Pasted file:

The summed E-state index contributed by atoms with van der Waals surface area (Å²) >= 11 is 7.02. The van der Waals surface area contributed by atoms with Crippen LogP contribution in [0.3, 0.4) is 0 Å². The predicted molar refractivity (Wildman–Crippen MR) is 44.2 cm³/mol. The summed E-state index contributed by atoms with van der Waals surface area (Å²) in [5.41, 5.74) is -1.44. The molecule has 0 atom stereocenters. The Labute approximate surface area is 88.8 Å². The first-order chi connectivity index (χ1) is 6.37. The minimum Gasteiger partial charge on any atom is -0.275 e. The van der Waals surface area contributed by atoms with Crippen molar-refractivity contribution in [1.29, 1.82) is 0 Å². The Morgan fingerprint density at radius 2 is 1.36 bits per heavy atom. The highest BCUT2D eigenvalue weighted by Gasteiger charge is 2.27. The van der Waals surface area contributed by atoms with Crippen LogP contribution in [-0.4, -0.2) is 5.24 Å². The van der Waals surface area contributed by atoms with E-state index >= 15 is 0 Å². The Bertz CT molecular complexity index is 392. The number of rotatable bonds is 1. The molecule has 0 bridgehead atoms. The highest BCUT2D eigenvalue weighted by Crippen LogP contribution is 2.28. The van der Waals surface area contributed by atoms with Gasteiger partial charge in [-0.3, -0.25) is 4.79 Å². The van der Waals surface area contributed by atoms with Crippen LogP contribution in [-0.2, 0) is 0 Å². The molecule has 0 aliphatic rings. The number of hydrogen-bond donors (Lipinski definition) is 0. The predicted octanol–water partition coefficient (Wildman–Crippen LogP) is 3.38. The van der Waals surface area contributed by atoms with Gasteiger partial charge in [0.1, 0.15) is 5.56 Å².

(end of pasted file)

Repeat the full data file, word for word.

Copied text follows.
The summed E-state index contributed by atoms with van der Waals surface area (Å²) >= 11 is 7.02. The van der Waals surface area contributed by atoms with Crippen LogP contribution in [0.3, 0.4) is 0 Å². The predicted molar refractivity (Wildman–Crippen MR) is 44.2 cm³/mol. The summed E-state index contributed by atoms with van der Waals surface area (Å²) in [5.41, 5.74) is -1.44. The molecule has 0 atom stereocenters. The Labute approximate surface area is 88.8 Å². The first-order chi connectivity index (χ1) is 6.37. The minimum Gasteiger partial charge on any atom is -0.275 e. The van der Waals surface area contributed by atoms with Crippen molar-refractivity contribution in [1.29, 1.82) is 0 Å². The Morgan fingerprint density at radius 2 is 1.36 bits per heavy atom. The highest BCUT2D eigenvalue weighted by Gasteiger charge is 2.27. The van der Waals surface area contributed by atoms with Crippen LogP contribution in [-0.4, -0.2) is 5.24 Å². The van der Waals surface area contributed by atoms with E-state index >= 15 is 0 Å². The Bertz CT molecular complexity index is 392. The number of rotatable bonds is 1. The molecule has 0 bridgehead atoms. The highest BCUT2D eigenvalue weighted by Crippen LogP contribution is 2.28. The van der Waals surface area contributed by atoms with Gasteiger partial charge in [-0.3, -0.25) is 4.79 Å². The van der Waals surface area contributed by atoms with Crippen LogP contribution in [-0.2, 0) is 0 Å². The molecule has 0 aliphatic rings. The number of hydrogen-bond donors (Lipinski definition) is 0. The predicted octanol–water partition coefficient (Wildman–Crippen LogP) is 3.38. The van der Waals surface area contributed by atoms with Gasteiger partial charge in [0.1, 0.15) is 5.56 Å².